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When the check engine light comes on, it can indicate a wide variety of potential issues. If you're using an OBD-II scanner to zero in on the specific problem, your next question may be, how do I fix trouble code P0133?

What Does the Code P0133 Mean?

The code P0133 indicates your vehicle's oxygen sensor is having a problem. This sensor monitors how much oxygen comes out of the engine and transmits this information to your vehicle's computer. Based on this input, the computer calibrates the amount of fuel going into the engine to maintain the optimal ratio between air and fuel. This ability to perform this calibration accurately is important to minimize fuel consumption and pollutant emission. When the oxygen sensor is not performing well, the air-fuel ratio may not be optimal, possibly resulting in excess fuel usage and increased pollution.

The oxygen sensor essentially works by transmitting a voltage reading to the computer. This reading changes every time the air-fuel ratio changes, which in turn changes every time the driver presses the pedal. If you get an OBD-II scanner error code P0133 problem, this indicates your car's computer is not receiving the sensor's signals quickly enough.

What Are the Symptoms of Oxygen Sensor Circuit Issues?

Because the oxygen sensor is an important component of fuel regulation, problems in this area can be serious. You may notice signs such as:

  • Decreased gas mileage
  • Misfiring or stalling engine
  • Worsening engine performance

The last two symptoms usually only tend to arise in a noticeable way when the problem has been allowed to persist for some time. Failing an emissions test can also stem from issues with this sensor. Keep in mind that while the P0133 code typically stems from a problem with the oxygen sensor, there may also be another important issue causing the delayed response that gives rise to the code.

What Can Be Done To Fix P0133?

There is always the possibility that the code will go away if you reset it. If it does come back, the most likely cause is that the oxygen sensor is not working correctly. The straightforward solution to a malfunctioning oxygen sensor is to replace it. However, code P0133 can also point to other issues that could cause slowness in transmitting the voltage reading from the sensor. If the sensor itself is working properly, the error code could stem from:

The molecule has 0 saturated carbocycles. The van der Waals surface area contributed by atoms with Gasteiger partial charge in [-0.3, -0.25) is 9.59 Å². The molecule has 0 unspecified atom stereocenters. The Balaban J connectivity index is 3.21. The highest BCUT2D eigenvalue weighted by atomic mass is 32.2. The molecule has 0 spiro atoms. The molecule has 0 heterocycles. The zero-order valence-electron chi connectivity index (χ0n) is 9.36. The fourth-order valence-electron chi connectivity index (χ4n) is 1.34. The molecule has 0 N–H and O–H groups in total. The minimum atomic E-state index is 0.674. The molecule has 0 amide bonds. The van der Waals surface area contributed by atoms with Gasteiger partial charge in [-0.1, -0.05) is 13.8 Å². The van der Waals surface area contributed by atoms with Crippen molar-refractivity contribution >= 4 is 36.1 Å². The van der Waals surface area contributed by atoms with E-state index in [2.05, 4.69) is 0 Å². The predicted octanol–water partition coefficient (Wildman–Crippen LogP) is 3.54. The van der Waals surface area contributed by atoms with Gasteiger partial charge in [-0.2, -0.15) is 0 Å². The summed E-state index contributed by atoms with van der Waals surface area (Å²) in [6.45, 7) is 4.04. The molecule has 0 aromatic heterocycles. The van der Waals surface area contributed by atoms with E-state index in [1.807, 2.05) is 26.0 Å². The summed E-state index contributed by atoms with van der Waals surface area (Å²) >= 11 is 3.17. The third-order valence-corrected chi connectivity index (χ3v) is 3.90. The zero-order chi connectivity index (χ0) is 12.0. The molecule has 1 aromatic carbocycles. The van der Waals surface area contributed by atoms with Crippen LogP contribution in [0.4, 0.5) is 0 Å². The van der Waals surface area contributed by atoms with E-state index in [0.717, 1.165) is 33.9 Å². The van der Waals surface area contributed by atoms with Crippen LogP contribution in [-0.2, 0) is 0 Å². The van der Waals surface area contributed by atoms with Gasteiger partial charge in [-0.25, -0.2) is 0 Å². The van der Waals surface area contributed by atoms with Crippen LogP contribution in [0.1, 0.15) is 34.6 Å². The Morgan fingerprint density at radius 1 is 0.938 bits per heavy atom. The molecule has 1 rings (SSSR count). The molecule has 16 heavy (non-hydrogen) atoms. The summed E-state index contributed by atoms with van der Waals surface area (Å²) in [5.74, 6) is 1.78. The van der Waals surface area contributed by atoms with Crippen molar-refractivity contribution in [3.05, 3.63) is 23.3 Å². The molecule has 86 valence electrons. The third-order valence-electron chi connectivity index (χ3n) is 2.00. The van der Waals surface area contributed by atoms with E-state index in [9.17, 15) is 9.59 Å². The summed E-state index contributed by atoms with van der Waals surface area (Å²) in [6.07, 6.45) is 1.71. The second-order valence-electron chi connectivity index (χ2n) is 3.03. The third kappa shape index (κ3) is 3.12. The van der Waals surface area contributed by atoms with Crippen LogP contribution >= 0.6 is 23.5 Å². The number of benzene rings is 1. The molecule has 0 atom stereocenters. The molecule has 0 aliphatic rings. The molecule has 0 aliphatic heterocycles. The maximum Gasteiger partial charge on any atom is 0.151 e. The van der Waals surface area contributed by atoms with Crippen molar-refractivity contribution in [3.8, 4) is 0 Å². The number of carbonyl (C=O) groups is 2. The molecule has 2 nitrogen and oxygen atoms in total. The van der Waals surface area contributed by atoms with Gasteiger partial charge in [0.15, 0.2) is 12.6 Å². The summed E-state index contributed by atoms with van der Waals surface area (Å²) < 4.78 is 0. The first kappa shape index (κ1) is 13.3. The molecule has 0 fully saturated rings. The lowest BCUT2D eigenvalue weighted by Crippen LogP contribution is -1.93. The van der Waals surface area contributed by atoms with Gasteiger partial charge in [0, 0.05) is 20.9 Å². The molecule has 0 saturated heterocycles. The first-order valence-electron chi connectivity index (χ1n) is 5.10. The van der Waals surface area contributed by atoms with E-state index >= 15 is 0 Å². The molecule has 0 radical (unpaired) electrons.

DECODE YOUR CHECK ENGINE LIGHT

1

Soot or oil buildup on the oxygen sensor

This can clog the sensor's ports and prevent the sensor from taking measurements. Cleaning away any buildup can take care of this issue.

2

Faulty wiring

If the wiring connecting the sensor to other components is frayed, damaged or saturated with oil, signal transmission can be affected. Checking the wiring and replacing, cleaning or fixing problem areas is the right fix for this situation.

3

Leaking vacuum or intake manifold line

Leaks from either of these lines can throw off your sensor's voltage readings to the point where an OBD-II scanner error code P0133 problem arises. In this case, there is nothing wrong with the sensor and fixing the leaking line should get the readings back to normal.

4

Incorrect fuel pressure

This also can result in erratic oxygen sensor readings. Incorrect fuel pressure can result from a number of causes, including issues with the fuel regulator, filter, pump and other components. It can also cause a number of serious problems with your vehicle and should be addressed promptly.

5

Dirty or malfunctioning mass air flow sensor

Checking the mass air flow sensor and correcting any issues can get rid of a P0133 error code.

Using an OBD-II scanner can give you more specific information about why your check engine light is on. While a P0133 code does not typically point to problems that seriously compromise safety or driveability, it is important to take care of these issues promptly. Even when the problem is fairly minor, addressing it quickly prevents it from snowballing and beginning to affect other components.

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